Indonesia’s rupiah weakened to the lowest level since April 2009 on speculation local companies increased dollar purchases after the currency had its best week since November last year. Government bonds fell. The rupiah advanced 0.5 percent last week as the US Federal Reserve refrained from reducing the stimulus that has spurred demand for emerging-market assets. Indonesia’s trade shortfall surged to a record US$2.3 billion in July, weighing on the current account that remained in deficit for a seventh quarter through June. Last month’s trade data will be released on Tuesday.
Jet fighter deal axed
The government yesterday decided against awarding a US$7.7 billion jet fighter deal to Boeing Co for 60 F-15 Silent Eagles, saying it would re-tender its largest ever defense contract. The deal was aimed at replacing the air force’s ageing fleet of F-4s and F-5s and had initially attracted bids from Boeing, US rival Lockheed Martin and the European aerospace consortium EADS. Boeing, with its offer of 60 F-15 Silent Eagles, had ended up the sole eligible candidate after proposals from the other two came in over the stated budget, and the firm was expected to be named the winner yesterday. The government’s position that the bid price should not exceed the budget approved by parliament was a major source of concern throughout the tender process.
Chrysler prepares for IPO
Chrysler Group is reluctantly preparing for an initial public offering (IPO) of some of its shares. The automaker is proceeding with the IPO after it failed to reach an agreement on the value of the stock with the retiree trust that owns it. The Auburn Hills, Michigan-based automaker is now majority owned by Italian automaker Fiat SpA. The shares that will be sold are owned by a United Auto Workers-run trust that pays the health care costs for about 130,000 blue-collar Chrysler retirees. The trust owns a 41.5 percent stake in Chrysler. It will get all of the proceeds from the IPO if it goes forward. The trust has set the value of the stake at US$4.27 billion, while Fiat says it’s worth US$1.75 billion.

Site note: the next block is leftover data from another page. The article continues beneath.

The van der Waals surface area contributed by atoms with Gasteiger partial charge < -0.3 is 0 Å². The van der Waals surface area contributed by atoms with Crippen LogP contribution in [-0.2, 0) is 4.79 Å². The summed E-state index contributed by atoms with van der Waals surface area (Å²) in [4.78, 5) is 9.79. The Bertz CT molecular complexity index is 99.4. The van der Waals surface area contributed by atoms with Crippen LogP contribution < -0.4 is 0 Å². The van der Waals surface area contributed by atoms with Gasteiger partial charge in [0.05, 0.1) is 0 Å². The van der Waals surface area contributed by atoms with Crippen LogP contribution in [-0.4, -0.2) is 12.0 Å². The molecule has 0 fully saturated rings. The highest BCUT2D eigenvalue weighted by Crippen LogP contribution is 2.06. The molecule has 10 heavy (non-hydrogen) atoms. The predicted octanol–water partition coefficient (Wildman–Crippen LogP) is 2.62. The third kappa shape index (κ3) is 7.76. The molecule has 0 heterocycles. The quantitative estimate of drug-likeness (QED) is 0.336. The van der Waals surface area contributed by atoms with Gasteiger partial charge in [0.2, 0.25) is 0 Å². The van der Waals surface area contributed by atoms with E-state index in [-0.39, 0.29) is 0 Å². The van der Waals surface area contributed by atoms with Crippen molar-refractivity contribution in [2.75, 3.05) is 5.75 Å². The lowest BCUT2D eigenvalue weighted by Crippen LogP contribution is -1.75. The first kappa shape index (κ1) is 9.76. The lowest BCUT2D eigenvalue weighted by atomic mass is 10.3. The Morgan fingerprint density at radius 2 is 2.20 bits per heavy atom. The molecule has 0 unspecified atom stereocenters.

Firms end patent battle
South Korean electronic giants Samsung and LG have agreed to end a year-long battle over display technology patents that spawned a series of lawsuits. LG Display and Samsung Display — the world’s No. 1 and No. 2 display panel manufacturers respectively — had locked horns over a number of patents for next-generation display technologies for TVs and other devices. The two firms had accused each other of stealing liquid-crystal display (LCD) and organic light-emitting diode (OLED) technology and key engineers.
Recession comes to end
The nation has emerged from recession in the third quarter, with estimated economic growth of 0.1 to 0.2 percent, Prime Minister Mariano Rajoy said in a newspaper interview yesterday. He also forecast growth of between 0.5 and 1.0 percent next year, stronger than the government’s previous estimate, in an interview published in the Wall Street Journal. The government’s previous forecasts had tipped a 1.3 percent contraction in overall economic output this year before a return to growth of 0.5 percent next year.